We used ion exchange membranes (Plant Root Simulator (PRS)TM probes; Western Ag Innovations Inc., Saskatoon, Canada) to measure treatment effects on available soil N, P, and K. Three cation- and three anion-exchange resin membranes were inserted at equal spacing within each plot in June 2012 and incubated three weeks prior to collection. The initial probes were replaced with a second set of probes that were similarly incubated for an additional three weeks. Probes were analyzed by Western Ag Innovations Inc. (Saskatoon, Canada) for NO3-, NH4+, total N, P, and K; nutrient supply rates are expressed as the total over these two periods.
Experimental warming can reduce soil moisture, which can affect litter decomposition (e.g., 6, 7), microarthropod abundances (e.g., 8), and microarthropod effects on decomposition (9). To account for this, we took measures of soil moisture at three locations within each plot at the beginning, middle, and end of the 2012 summer season using a HydroSense portable soil moisture probe (Campbell Scientific, Logan, Utah, USA).
1. Bliss LC & Matveyeva NN (1992) Circumpolar arctic vegetation. Arctic Ecosystems in a Changing Climate: An Ecophysiological Perspective, ed Chapin FS III JR, Reynolds JF, Shaver GR and Svoboda J (Academic Press, San Diego), pp 59–89.
2. Marion GM, Henry, G. H. R., Mølgaard, P., Oechel, W.C., Jones, M. H., and Vourlitis, G. (1993) Passive techniques for manipulating field temperatures in tundra ecosystems. in Passive techniques for manipulating field temperatures in tundra ecosystems (Hanover, NH).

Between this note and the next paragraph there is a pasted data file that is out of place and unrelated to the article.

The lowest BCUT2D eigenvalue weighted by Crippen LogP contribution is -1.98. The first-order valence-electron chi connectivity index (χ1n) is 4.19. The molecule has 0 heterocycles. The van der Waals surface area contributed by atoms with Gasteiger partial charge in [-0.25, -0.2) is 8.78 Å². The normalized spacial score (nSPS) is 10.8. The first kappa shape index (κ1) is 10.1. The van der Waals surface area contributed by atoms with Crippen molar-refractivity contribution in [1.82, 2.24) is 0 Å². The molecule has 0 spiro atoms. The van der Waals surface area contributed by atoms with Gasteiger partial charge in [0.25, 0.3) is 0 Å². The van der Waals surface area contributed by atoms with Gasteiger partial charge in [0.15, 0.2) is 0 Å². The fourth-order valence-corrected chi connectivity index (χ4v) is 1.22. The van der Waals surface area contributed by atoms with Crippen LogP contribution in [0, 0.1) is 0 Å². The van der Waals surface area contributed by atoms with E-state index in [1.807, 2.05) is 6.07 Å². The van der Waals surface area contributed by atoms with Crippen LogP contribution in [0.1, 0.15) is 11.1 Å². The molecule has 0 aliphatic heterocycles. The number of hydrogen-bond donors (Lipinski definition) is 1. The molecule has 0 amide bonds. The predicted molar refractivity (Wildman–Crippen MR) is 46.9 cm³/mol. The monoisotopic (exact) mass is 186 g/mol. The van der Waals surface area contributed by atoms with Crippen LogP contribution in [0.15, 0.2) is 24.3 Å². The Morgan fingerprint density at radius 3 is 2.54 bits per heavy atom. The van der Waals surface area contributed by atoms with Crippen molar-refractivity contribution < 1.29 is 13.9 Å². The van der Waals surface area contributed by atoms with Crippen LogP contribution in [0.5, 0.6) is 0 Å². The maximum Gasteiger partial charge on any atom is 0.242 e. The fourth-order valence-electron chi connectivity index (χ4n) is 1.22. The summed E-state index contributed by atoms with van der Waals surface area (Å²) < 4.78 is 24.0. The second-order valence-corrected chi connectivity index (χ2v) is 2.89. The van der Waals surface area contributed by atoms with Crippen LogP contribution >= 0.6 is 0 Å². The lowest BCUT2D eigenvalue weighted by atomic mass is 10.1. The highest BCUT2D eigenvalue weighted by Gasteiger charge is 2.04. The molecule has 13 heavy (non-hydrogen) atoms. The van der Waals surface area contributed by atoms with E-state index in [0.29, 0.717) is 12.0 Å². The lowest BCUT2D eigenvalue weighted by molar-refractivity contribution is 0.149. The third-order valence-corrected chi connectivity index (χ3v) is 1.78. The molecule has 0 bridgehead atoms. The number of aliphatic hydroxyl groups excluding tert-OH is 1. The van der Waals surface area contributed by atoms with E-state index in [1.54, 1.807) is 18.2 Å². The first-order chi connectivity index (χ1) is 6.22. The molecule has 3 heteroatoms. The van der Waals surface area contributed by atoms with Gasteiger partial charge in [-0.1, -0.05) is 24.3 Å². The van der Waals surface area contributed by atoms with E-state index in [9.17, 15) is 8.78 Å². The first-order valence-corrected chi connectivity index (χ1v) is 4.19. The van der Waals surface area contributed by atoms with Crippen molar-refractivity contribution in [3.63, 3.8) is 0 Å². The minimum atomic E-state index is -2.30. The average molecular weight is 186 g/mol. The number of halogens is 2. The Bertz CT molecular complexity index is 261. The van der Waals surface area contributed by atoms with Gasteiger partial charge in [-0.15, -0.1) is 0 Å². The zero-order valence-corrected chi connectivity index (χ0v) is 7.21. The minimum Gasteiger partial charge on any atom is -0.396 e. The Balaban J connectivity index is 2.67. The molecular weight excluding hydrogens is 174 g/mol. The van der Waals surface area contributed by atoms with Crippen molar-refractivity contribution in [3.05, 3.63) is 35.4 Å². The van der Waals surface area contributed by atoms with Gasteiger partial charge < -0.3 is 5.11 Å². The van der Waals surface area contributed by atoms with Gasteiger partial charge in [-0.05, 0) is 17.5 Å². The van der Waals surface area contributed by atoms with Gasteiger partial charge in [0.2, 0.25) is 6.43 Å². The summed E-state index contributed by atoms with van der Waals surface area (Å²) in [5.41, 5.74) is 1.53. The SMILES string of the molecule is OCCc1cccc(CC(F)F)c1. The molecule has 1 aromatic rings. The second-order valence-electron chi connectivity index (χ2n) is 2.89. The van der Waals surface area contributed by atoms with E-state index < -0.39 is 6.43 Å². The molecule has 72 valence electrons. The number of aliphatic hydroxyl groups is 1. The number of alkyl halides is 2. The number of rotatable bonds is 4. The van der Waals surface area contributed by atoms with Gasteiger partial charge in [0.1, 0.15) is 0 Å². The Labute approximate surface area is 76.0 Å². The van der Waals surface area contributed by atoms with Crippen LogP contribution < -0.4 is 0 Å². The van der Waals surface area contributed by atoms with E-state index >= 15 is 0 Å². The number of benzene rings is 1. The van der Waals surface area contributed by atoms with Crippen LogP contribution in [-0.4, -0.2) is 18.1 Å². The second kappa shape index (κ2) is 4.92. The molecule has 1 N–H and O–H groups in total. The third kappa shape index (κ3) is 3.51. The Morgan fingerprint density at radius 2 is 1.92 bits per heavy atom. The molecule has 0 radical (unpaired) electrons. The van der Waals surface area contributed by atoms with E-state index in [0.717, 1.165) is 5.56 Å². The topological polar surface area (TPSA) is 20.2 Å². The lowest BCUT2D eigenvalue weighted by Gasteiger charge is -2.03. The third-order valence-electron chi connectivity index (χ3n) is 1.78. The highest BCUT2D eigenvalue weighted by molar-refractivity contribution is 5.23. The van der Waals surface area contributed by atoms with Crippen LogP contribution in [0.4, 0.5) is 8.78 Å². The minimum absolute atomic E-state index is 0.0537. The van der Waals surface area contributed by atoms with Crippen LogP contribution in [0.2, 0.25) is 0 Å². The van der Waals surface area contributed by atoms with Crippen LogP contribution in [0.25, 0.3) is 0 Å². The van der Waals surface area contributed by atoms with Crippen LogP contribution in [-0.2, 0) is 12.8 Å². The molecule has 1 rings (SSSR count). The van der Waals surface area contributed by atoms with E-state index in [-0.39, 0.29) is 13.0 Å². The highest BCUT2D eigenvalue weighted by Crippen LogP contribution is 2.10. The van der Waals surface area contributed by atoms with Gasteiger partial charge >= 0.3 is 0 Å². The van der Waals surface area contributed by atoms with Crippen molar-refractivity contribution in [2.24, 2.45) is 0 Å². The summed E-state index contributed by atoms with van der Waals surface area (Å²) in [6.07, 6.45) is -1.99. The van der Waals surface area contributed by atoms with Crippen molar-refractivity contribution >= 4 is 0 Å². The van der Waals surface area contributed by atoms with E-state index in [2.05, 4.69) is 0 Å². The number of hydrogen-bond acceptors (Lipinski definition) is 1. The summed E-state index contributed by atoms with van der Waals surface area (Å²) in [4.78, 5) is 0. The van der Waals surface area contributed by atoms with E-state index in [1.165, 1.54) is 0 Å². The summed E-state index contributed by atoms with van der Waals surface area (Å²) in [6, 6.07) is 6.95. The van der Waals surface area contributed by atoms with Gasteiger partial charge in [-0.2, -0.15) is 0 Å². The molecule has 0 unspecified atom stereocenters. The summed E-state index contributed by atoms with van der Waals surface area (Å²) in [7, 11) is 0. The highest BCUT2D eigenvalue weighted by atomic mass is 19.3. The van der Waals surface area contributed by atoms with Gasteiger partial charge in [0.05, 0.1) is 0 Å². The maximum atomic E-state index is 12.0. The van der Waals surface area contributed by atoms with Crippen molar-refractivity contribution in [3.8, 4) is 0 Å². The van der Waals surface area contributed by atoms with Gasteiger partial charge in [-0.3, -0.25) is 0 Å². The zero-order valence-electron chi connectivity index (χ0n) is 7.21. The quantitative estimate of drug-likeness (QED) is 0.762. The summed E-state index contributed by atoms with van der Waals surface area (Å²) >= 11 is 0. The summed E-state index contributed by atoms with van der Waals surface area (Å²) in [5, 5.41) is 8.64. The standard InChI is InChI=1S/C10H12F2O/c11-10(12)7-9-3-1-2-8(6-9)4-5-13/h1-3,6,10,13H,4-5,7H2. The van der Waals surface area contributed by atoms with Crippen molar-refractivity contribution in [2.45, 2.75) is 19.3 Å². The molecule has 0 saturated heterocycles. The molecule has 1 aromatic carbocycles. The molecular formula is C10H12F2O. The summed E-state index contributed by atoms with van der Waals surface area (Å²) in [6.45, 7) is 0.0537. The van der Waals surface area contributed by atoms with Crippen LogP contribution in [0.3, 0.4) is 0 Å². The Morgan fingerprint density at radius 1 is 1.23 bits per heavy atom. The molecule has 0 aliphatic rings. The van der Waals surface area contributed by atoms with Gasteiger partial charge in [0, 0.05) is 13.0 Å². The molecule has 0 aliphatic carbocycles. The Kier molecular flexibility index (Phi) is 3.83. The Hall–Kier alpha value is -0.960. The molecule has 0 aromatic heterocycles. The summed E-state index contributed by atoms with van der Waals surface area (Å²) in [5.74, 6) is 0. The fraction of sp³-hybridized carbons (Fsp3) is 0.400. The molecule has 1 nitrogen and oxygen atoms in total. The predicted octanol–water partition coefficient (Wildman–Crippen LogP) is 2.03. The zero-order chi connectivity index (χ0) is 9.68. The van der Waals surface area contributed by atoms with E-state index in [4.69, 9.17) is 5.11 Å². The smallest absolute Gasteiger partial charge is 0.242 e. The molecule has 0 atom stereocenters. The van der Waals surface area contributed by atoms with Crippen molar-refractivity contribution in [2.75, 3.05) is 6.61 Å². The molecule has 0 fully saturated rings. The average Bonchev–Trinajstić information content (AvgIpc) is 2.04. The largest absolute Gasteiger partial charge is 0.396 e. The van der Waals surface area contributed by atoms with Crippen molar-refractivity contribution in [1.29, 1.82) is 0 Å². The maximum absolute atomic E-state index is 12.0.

3. Bloem J (1995) Fluorescent staining of microbes for total direct counts. Molecular microbial ecology manual, eds Akkermans ADL, Van Elsas JD, & De Bruijn F (Springer Netherlands), pp 367-378.
4. Frey SD, Elliott ET, & Paustian K (1999) Bacterial and fungal abundance and biomass in conventional and no-tillage agroecosystems along two climatic gradients. Soil Biology and Biochemistry 31(4):573-585.
5. Ingham ER & Klein DA (1984) Soil fungi: Relationships between hyphal activity and staining with fluorescein diacetate. Soil Biology and Biochemistry 16(3):273-278.
6. Makkonen M, et al. (2012) Highly consistent effects of plant litter identity and functional traits on decomposition across a latitudinal gradient. Ecology letters 15(9):1033-1041.
7. Aerts R (2006) The freezer defrosting: global warming and litter decomposition rates in cold biomes. Journal of Ecology 94(4):713-724.
8. Hodkinson ID, et al. (1998) Global Change and Arctic Ecosystems: Conclusions and Predictions from Experiments with Terrestrial Invertebrates on Spitsbergen. Arctic and Alpine Research 30(3):306-313.
9. Wall DH, et al. (2008) Global decomposition experiment shows soil animal impacts on decomposition are climate-dependent. Global Change Biology 14(11):2661-2677.
This research was partially funded under NSF Graduate Research Prgogram grant number 1106401.